As a dog owner who knows how deeply my dog has improved my life, this assignment was one I lobbied hard for. In researching this story, the reports of untrained dogs somehow finding a way to alert their undiagnosed owners of cancer didn’t surprise me at all. Any dog lover knows these amazing creatures are incredibly sensitive to their owner’s physical and emotional well-being.
My own dog, Charles Barkley, is prone to licking my mom’s arthritic knees when they flare up.
What did surprise me was exactly how challenging it is for leading researchers to scientifically re-create what dogs do naturally. At University of Pennsylvania, scientists are just now fully understanding why dogs’ sense of smell is so powerful. There are several biological reasons dealing with the shape of a dog’s nose, the number of scent receptors, the size of the olfactory region of the brain, and even the way in which dogs inhale and exhale. More than likely it is all of these factors which allow dogs to smell 10,000 to 100,000 times more acutely than humans.
The challenge now is to try and re-create a system in the lab that can detect scents just as effectively. Then the hope is that a team of scientists will be able to pinpoint exactly what it is in cancer cells that the dog is able to detect.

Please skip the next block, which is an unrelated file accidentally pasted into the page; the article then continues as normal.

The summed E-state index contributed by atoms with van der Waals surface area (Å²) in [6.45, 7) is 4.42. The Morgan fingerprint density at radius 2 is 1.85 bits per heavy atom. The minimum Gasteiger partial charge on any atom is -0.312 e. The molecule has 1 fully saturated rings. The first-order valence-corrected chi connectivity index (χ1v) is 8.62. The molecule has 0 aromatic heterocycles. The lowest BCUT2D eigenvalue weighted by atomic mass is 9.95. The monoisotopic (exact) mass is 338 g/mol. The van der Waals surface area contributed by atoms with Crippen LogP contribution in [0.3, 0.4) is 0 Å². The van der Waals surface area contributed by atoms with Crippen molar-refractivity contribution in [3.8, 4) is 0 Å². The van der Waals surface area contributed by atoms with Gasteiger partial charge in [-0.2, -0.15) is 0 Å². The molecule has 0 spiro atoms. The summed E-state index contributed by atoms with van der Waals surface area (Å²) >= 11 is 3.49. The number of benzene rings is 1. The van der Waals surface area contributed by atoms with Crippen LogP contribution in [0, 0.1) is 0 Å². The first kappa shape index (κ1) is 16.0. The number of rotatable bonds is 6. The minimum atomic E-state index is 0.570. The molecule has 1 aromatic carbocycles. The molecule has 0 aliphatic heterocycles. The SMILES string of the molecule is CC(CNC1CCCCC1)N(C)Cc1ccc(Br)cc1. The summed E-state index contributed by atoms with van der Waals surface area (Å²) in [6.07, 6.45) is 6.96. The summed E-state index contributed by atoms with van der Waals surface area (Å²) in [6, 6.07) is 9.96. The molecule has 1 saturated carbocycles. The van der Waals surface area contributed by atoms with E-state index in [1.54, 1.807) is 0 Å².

Interestingly, canines will be used throughout the process. As scientists begin to isolate various compounds found in human cancer patients, they will send isolated mixtures back to the dogs at Penn Vet’s Working Dog Center to essentially ask them, “Is this it?” No. “How about this?”
Dr. Cynthia Otto, founder of the Working Dog Center, suspects it could take another five years for the team at U of Penn to build an electronic nose modeled after that of dogs, so it is unlikely with early cancer detection that we will get to a point where we don’t need canine assistance any time soon.
In fact, with all of the medical research that shows the therapeutic benefits of owning a dog—from speeding up recovery time, to helping cure depression and regulating blood pressure—it’s clear dogs can help humans in every phase of illness, from early detection all the way through recovery. Clearly, dogs have an even bigger role in our lives than we originally thought.
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